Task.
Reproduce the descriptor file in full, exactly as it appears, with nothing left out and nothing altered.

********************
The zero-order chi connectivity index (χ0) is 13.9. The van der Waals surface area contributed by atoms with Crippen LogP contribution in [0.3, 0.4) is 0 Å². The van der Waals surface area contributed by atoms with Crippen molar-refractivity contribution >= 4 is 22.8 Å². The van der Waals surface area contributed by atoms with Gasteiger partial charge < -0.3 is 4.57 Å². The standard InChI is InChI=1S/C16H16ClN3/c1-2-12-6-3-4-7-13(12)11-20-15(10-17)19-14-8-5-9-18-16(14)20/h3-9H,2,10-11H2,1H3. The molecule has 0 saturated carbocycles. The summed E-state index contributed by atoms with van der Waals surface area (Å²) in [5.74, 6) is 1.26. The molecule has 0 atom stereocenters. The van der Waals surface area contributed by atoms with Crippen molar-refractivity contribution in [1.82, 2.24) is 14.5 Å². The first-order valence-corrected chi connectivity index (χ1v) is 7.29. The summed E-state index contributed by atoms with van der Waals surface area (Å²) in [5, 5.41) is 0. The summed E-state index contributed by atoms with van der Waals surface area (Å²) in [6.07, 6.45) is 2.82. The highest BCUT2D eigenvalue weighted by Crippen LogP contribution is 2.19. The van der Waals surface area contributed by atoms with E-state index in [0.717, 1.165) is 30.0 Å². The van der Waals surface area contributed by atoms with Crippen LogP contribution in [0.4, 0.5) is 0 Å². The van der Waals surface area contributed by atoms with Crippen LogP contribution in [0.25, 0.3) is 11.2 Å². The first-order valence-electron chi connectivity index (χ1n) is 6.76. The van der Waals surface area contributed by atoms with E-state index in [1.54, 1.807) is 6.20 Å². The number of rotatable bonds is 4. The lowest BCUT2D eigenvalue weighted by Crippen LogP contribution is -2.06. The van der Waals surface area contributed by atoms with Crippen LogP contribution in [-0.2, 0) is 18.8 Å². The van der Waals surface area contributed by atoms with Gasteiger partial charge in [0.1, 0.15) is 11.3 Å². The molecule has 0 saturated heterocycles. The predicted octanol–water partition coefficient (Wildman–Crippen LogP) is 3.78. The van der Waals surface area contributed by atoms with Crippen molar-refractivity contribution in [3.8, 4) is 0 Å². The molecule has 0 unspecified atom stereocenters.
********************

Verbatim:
The zero-order chi connectivity index (χ0) is 13.9. The van der Waals surface area contributed by atoms with Crippen LogP contribution in [0.3, 0.4) is 0 Å². The van der Waals surface area contributed by atoms with Crippen molar-refractivity contribution >= 4 is 22.8 Å². The van der Waals surface area contributed by atoms with Gasteiger partial charge < -0.3 is 4.57 Å². The standard InChI is InChI=1S/C16H16ClN3/c1-2-12-6-3-4-7-13(12)11-20-15(10-17)19-14-8-5-9-18-16(14)20/h3-9H,2,10-11H2,1H3. The molecule has 0 saturated carbocycles. The summed E-state index contributed by atoms with van der Waals surface area (Å²) in [5.74, 6) is 1.26. The molecule has 0 atom stereocenters. The van der Waals surface area contributed by atoms with Crippen molar-refractivity contribution in [1.82, 2.24) is 14.5 Å². The first-order valence-corrected chi connectivity index (χ1v) is 7.29. The summed E-state index contributed by atoms with van der Waals surface area (Å²) in [5, 5.41) is 0. The summed E-state index contributed by atoms with van der Waals surface area (Å²) in [6.07, 6.45) is 2.82. The highest BCUT2D eigenvalue weighted by Crippen LogP contribution is 2.19. The van der Waals surface area contributed by atoms with E-state index in [0.717, 1.165) is 30.0 Å². The van der Waals surface area contributed by atoms with Crippen LogP contribution in [0.4, 0.5) is 0 Å². The van der Waals surface area contributed by atoms with Crippen LogP contribution in [0.25, 0.3) is 11.2 Å². The first-order valence-electron chi connectivity index (χ1n) is 6.76. The van der Waals surface area contributed by atoms with E-state index in [1.54, 1.807) is 6.20 Å². The number of rotatable bonds is 4. The lowest BCUT2D eigenvalue weighted by Crippen LogP contribution is -2.06. The van der Waals surface area contributed by atoms with Crippen LogP contribution in [-0.2, 0) is 18.8 Å². The van der Waals surface area contributed by atoms with Gasteiger partial charge in [0.1, 0.15) is 11.3 Å². The molecule has 0 saturated heterocycles. The predicted octanol–water partition coefficient (Wildman–Crippen LogP) is 3.78. The van der Waals surface area contributed by atoms with Crippen molar-refractivity contribution in [3.8, 4) is 0 Å². The molecule has 0 unspecified atom stereocenters.